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Photo: AFP
Photo: AFP

How democracies can counter the China syndrome

US President-elect Joe Biden, scheduled to assume America’s leadership on 20 January, has vowed to build a coalition of like-minded countries to take on a belligerent China. Mint explores the possible coalition, and the challenges China poses.

US President-elect Joe Biden, scheduled to assume America’s leadership on 20 January, has vowed to build a coalition of like-minded countries to take on a belligerent China. Mint explores the possible coalition, and the challenges China poses.

What challenges does Beijing present?

China sees America as a nation in decline and, in its quest to emerge as the pre-eminent global power, has subverted international norms, conducted cyber espionage, and forced foreign MNCs operating on its soil to part with intellectual property and technological know-how. Its state subsidies to firms and questionable currency and trade policies have powered its exports. China under President Xi Jinping has wielded military threats and sanctions to bend its neighbours and has intimidated capitals in far off places. Its rising global influence, if left unchecked, could devour many civic, economic freedoms that we so cherish.

What kind of coalition is Biden talking about?

Biden is contemplating an alliance with liberal democracies across globe to compel China to change its behaviour. US President Donald Trump’s diagnosis of China as a revisionist, predatory power was accurate and his trade and tech war, barring Chinese companies such as Huawei from supplying 5G telecom equipment or accessing American software, rattled Beijing. However, his propensity to bully allies and the “America First" call dashed any hopes of a coalition against China’s expansionism. That could change under Biden, who may forge a coherent strategy against China predicated on values of democracy and openness.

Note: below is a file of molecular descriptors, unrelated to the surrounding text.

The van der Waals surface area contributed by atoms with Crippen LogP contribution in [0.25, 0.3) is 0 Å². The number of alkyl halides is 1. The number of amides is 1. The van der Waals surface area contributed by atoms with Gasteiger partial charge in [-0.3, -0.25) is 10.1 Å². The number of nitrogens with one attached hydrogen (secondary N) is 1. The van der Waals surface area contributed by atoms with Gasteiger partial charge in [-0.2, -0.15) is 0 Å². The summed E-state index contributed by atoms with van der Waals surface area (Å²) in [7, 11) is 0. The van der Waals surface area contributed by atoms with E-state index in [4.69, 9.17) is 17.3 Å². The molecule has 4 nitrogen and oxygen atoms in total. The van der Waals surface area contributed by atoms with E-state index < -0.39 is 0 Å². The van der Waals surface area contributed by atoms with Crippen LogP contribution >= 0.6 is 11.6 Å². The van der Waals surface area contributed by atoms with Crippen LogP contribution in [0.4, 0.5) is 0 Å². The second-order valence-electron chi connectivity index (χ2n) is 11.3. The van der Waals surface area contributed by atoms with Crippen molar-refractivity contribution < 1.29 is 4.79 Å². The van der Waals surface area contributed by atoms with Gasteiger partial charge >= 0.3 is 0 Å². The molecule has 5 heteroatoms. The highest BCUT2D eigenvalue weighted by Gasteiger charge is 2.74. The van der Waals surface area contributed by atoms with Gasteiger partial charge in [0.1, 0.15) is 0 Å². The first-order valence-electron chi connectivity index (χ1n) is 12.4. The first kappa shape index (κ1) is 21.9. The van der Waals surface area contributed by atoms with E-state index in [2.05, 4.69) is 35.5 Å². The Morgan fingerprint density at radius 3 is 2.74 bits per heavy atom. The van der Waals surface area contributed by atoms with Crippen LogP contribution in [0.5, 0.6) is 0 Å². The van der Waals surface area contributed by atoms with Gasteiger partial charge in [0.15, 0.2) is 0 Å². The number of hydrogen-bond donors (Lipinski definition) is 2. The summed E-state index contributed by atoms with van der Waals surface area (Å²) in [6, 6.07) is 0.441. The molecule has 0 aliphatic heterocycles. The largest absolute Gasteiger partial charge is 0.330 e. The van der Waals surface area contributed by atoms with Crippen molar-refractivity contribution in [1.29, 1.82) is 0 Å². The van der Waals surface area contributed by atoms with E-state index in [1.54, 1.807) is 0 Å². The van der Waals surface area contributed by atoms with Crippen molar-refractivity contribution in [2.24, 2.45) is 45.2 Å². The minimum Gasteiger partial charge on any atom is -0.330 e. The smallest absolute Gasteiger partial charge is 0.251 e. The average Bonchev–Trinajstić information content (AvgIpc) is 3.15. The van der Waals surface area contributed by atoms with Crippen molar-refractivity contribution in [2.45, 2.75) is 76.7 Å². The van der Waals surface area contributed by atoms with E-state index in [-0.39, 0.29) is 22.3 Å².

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Where does India figure in this whole scenario?

India would be an important part of any coalition to counter China, given its liberal political culture. Besides, Beijing has sought to exercise leverage over India’s neighbouring countries such as Sri Lanka, Nepal, and Bangladesh through its debt-trap diplomacy, even as it refuses to budge from the Indian territory it has occupied in Ladakh.

Can such a coalition ever fructify?

It is not difficult to forge such a coalition, especially after the coronavirus that first emerged in China and soon swept the world. Global opinion, from Brussels to Canberra and New Delhi has turned against China. Beijing’s draconian national security law, which it imposed on Hong Kong, has raised alarm bells. However, the real question is whether such a coalition would endure and if Biden would stay the course. Also, how many Asian countries can withstand the bruising economic sanctions that China can slap?

What does the future look like?

China’s rise looks inevitable. It has been able to swiftly curb the virus and is set to be the only major economy that would expand this year. It is expected to leap past the US to become the world’s largest economy in 2028, five years earlier than previously estimated. This rise won’t be peaceful, though. We will see increased militarization and a bid to dominate resource-rich South China Sea. It will spike tensions, as about $3.4 trillion of global maritime trade passes via the Sea. The free world has little option than to confront China.

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